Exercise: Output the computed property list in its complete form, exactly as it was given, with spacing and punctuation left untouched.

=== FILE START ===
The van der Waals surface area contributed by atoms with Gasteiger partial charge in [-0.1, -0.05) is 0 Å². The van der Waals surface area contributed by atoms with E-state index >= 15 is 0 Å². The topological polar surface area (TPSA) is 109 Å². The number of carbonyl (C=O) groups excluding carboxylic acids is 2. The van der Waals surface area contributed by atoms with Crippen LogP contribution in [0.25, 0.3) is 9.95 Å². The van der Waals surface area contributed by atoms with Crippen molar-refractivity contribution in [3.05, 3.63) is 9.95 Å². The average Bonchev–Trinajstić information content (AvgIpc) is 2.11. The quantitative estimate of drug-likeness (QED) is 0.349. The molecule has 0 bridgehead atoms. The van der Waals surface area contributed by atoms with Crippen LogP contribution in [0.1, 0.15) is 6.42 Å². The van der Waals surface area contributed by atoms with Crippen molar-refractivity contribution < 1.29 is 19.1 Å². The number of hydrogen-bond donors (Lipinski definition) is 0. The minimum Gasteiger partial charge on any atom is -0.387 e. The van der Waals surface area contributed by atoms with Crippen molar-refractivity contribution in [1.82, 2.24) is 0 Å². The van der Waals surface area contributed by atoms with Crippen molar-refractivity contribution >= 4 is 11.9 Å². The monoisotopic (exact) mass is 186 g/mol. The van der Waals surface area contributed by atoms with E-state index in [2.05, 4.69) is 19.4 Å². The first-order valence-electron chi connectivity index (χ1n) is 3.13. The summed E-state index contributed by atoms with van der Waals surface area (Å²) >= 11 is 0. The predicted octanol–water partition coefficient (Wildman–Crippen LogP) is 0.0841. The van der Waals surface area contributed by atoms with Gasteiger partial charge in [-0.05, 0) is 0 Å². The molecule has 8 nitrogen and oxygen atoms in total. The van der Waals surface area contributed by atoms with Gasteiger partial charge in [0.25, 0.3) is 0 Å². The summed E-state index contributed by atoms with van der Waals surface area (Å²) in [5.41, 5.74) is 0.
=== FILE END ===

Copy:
The van der Waals surface area contributed by atoms with Gasteiger partial charge in [-0.1, -0.05) is 0 Å². The van der Waals surface area contributed by atoms with E-state index >= 15 is 0 Å². The topological polar surface area (TPSA) is 109 Å². The number of carbonyl (C=O) groups excluding carboxylic acids is 2. The van der Waals surface area contributed by atoms with Crippen LogP contribution in [0.25, 0.3) is 9.95 Å². The van der Waals surface area contributed by atoms with Crippen molar-refractivity contribution in [3.05, 3.63) is 9.95 Å². The average Bonchev–Trinajstić information content (AvgIpc) is 2.11. The quantitative estimate of drug-likeness (QED) is 0.349. The molecule has 0 bridgehead atoms. The van der Waals surface area contributed by atoms with Crippen LogP contribution in [0.1, 0.15) is 6.42 Å². The van der Waals surface area contributed by atoms with Crippen molar-refractivity contribution < 1.29 is 19.1 Å². The number of hydrogen-bond donors (Lipinski definition) is 0. The minimum Gasteiger partial charge on any atom is -0.387 e. The van der Waals surface area contributed by atoms with Crippen molar-refractivity contribution in [1.82, 2.24) is 0 Å². The van der Waals surface area contributed by atoms with Crippen molar-refractivity contribution >= 4 is 11.9 Å². The monoisotopic (exact) mass is 186 g/mol. The van der Waals surface area contributed by atoms with E-state index in [2.05, 4.69) is 19.4 Å². The first-order valence-electron chi connectivity index (χ1n) is 3.13. The summed E-state index contributed by atoms with van der Waals surface area (Å²) >= 11 is 0. The predicted octanol–water partition coefficient (Wildman–Crippen LogP) is 0.0841. The van der Waals surface area contributed by atoms with Gasteiger partial charge in [-0.05, 0) is 0 Å². The molecule has 8 nitrogen and oxygen atoms in total. The van der Waals surface area contributed by atoms with Gasteiger partial charge in [0.25, 0.3) is 0 Å². The summed E-state index contributed by atoms with van der Waals surface area (Å²) in [5.41, 5.74) is 0.